My only complaint is that, at two fleeting minutes, this work of genius is over before you know it. Be sure to check out his previous, quite similar 2008 effort — Western Spaghetti — which is easy to find on YouTube.

The next two entries may be familiar, since both were granted big-screen release in front of family films last year. Binky-sucking Maggie Simpson stars in The Longest Daycare, a hilarious entry from director David Silverman and a posse of writers that includes Matt Groening and James L. Brooks.

The youngest Simpson has a helluva time after getting dropped off at the Ayn Rand School for Tots, where a brain scan dumps her not in the posh “gifted area,” but in the scuzzy “ordinary zone,” laden with paste-slurping, booger-picking norms. Worse yet, she’s cooped up with Baby Gerald, a unibrowed psycho who loves to smash butterflies on a wall ... and she’s bound and determined to save one blue-winged insect.

Utterly priceless.

The laughs are gentler in Paperman, which comes from longtime Pixar animator John Kahrs. He makes excellent use of color — his film is all shades of gray, except for one significant splash of red — to depict the saga of an urban office drone who briefly bumps into a bewitching young woman, and then desperately tries to attract her attention when he sees her again in the window of a building across the street.

As we’ve come to expect from Disney/Pixar shorts, the characters are expressive, the concept droll and delightful, and the execution perfectly timed to the nanosecond.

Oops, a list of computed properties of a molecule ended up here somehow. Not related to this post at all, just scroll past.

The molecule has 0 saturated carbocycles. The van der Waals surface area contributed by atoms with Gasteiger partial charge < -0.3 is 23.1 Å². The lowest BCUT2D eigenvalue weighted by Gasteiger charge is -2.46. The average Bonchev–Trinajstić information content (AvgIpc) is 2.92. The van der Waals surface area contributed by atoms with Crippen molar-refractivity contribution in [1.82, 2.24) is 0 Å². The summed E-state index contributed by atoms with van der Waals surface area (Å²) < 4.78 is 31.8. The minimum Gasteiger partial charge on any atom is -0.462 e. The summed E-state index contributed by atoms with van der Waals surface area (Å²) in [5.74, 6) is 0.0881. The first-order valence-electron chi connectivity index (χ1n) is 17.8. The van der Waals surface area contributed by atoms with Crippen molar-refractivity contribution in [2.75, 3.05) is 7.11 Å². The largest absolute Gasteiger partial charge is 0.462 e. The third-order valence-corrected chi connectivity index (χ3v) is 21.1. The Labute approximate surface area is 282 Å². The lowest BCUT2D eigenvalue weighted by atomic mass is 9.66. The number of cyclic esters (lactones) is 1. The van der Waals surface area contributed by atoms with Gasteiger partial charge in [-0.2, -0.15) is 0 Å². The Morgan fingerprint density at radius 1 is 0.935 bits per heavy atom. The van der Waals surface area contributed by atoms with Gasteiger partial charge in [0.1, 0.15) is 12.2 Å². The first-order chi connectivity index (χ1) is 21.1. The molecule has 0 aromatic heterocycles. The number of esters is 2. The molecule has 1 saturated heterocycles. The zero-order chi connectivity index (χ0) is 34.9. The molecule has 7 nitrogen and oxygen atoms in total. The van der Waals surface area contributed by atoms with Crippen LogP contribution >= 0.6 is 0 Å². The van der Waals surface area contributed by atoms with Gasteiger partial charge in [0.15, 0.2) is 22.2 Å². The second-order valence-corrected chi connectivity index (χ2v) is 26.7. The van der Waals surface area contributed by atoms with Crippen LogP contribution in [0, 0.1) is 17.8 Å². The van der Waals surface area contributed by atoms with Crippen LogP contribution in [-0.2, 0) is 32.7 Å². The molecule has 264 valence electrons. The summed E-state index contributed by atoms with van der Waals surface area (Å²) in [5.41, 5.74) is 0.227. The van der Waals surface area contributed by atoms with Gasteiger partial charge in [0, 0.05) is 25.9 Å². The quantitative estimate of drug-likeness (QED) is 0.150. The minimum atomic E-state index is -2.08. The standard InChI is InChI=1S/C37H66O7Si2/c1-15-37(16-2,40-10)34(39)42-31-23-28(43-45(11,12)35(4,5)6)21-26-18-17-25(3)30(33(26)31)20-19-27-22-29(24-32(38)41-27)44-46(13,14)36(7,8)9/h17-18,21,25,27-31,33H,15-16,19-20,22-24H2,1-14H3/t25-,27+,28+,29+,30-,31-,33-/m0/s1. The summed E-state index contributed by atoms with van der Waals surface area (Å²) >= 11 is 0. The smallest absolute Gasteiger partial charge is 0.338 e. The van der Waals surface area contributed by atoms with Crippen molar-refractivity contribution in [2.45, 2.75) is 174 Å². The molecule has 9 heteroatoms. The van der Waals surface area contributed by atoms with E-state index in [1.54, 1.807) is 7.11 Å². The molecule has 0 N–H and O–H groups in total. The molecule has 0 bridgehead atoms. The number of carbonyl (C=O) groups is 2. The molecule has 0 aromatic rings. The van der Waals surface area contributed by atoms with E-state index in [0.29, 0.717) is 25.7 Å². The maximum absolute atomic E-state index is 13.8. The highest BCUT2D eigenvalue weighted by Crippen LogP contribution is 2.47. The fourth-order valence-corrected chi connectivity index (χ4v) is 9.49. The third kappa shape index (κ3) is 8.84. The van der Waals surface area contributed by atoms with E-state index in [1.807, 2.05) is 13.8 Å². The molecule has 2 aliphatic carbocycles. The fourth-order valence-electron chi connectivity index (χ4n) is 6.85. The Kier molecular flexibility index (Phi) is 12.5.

Last up is Adam and Dog, a (ahem) pet project by Minkyu Lee, a young Disney animator who did character design on Winnie the Pooh and Wreck-It Ralph, fresh from his 2009 Cal Arts graduation. His lush, hand-drawn charmer takes place in the Garden of Eden, and explores how the mutually devoted relationship between First Man (Adam) and First Dog might have come about.

Let it be said: Lee must be a dog lover. Aside from having a solid sense of canine movement, expressions and behavior, he also builds his story to a reassuring climax that we all can take to heart: No matter what happens to us, individually or as a species, dogs always will be at our side. Which is as it should be.

And the final, most enchanting characteristic shared by all five of these animated nominees?

Every one tells its story solely through visuals, with no dialog ... once again proving that superb animation is truly universal, and can be enjoyed by viewers throughout the world, without fear of a language barrier.

The Crest is presenting these films in two packages, by category: the live-action entries in one group, and the animated entries in a second group (with additional titles added to build a reasonably long program). Additionally, the five nominated documentary shorts will be presented on Saturday and Sunday, Feb. 16-17.

Good things truly do come in small packages.